• 250g ricotta cheese
  • 250g goat cheese, feta, camembert or other stronger cheese you like
  • 1 egg
  • handful of walnuts
  • pinch of natural rock salt
  • pinch of black pepper
  • pinch of nutmeg

DIRECTIONS

The best is to defrost spinach first. Then get rid of excess water, and then start cooking. Although if you forgot to take it out of the freezer – no worries. It wil just take a little bit more time to prepare.

Heat a large frying pan and place frozen spinach, sprinkle it with some salt (salt will help to defrost quicker) and slowly defrost. When spinach is defrosted but you have large amounts of water on the pan, pour it to the sink. Be careful not to throw all of your spinach as well. When you got rid of water, add chopped garlic, pepper, nutmeg and cook until the rest of water evaporates. Add some more salt or pepper if it’s not enough. Turn off the heat and leave it to cool down slightly.

Now it’s time for pastry. I use old coffee grinder to grind linseed, you can do the same, or buy grounded linseed. Although it’s more expensive and less healthy, because ground linseed oxidize quickly. That’s why it’s better to buy linseed and grind only the amount you need. You can also use mortar to grind them, but it’s more time consuming and requires more attention.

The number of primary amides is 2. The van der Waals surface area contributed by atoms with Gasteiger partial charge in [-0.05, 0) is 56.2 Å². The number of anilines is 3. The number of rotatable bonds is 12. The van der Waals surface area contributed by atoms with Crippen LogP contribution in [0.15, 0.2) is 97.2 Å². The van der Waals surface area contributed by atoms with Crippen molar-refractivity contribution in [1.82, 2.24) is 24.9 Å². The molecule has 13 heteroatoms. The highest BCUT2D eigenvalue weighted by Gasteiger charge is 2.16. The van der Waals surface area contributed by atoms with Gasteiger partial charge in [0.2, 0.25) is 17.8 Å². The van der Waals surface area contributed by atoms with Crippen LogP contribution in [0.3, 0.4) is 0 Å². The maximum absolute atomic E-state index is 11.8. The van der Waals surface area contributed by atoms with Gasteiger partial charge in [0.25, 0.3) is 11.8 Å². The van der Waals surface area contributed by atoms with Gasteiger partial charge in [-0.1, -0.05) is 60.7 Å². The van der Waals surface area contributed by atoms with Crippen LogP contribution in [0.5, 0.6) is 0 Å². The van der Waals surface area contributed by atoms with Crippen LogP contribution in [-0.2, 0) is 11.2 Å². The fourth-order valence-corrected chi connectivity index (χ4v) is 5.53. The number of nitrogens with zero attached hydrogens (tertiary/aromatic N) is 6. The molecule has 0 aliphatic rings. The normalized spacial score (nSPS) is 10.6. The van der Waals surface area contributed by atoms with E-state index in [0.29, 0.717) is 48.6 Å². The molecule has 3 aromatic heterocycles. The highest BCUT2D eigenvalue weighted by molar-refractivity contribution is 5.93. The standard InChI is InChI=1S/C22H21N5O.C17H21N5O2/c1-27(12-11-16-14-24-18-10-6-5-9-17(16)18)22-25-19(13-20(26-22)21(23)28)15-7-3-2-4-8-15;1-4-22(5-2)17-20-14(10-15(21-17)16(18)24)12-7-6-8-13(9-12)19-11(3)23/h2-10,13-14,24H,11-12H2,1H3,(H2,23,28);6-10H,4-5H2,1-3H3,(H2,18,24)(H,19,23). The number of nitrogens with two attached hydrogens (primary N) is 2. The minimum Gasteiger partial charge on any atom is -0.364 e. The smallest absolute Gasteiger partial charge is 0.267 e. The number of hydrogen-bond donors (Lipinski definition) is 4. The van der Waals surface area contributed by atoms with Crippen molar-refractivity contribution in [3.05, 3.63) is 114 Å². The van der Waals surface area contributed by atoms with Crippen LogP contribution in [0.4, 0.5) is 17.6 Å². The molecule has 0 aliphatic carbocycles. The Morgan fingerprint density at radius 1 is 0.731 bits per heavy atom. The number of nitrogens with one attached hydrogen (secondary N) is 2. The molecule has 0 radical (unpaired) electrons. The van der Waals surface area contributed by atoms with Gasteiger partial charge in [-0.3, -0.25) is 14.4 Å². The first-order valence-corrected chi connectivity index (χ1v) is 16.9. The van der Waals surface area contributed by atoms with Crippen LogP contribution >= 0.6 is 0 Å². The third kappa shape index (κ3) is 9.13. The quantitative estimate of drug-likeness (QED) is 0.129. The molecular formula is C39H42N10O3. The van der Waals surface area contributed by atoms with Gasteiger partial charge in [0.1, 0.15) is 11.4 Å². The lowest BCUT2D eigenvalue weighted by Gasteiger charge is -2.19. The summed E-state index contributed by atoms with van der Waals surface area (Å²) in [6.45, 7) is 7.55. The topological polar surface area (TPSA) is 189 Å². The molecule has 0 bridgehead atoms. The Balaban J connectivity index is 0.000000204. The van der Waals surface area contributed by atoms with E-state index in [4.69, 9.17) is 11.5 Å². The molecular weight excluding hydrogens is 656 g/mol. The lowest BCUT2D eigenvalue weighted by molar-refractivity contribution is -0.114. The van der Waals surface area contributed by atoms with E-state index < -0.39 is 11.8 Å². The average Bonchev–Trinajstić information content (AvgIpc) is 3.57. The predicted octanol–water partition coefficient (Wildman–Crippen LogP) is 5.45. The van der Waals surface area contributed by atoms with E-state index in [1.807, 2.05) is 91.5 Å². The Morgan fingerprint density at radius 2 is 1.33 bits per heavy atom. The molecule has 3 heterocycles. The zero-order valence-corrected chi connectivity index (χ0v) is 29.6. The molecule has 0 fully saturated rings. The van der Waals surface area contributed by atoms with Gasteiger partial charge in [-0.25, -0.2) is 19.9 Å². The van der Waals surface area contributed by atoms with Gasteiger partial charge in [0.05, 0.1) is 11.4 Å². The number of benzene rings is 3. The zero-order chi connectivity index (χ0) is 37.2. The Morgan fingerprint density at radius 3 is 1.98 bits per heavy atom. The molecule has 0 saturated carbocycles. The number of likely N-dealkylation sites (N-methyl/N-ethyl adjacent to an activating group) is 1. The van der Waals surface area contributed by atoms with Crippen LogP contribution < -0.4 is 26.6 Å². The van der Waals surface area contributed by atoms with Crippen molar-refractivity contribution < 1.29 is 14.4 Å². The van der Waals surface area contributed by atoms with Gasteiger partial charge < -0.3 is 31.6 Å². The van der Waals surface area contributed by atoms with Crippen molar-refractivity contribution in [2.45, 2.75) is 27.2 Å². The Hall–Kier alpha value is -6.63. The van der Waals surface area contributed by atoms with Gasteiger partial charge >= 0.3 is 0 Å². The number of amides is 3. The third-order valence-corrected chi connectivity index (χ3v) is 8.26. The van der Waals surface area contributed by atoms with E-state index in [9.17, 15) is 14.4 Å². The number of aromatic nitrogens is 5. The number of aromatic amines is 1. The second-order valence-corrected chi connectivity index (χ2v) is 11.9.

In a bowl using your hand mix together: grounded linseed, coconut flour, salt, butter or other fat, egg and milk. You should get quite dense, slightly sticky pastry.

Prepare baking dish and baking paper. Place pastry in between two sheets of baking paper and roll out until you reach the size of your dish. Place pastry in the dish and now come back to spinach.

Preheat the oven to 180°C.

Add one egg and ricotta to your spinach and combine. Transfer spinach to a baking dish, place pieces of cheese on top – as you like it. Also add walnuts.

Bake for about 30-40 minutes. Take it out of the oven and let it rest for about 5 minutes, then slice in portions and serve.

Enjoy!

Source of knowledge:

https://historycollection.com/the-fart-that-killed-10000-people-and-other-weird-moments-from-history/19/

https://economictimes.indiatimes.com/magazines/panache/popeye-was-right-about-spinach/articleshow/69983984.cms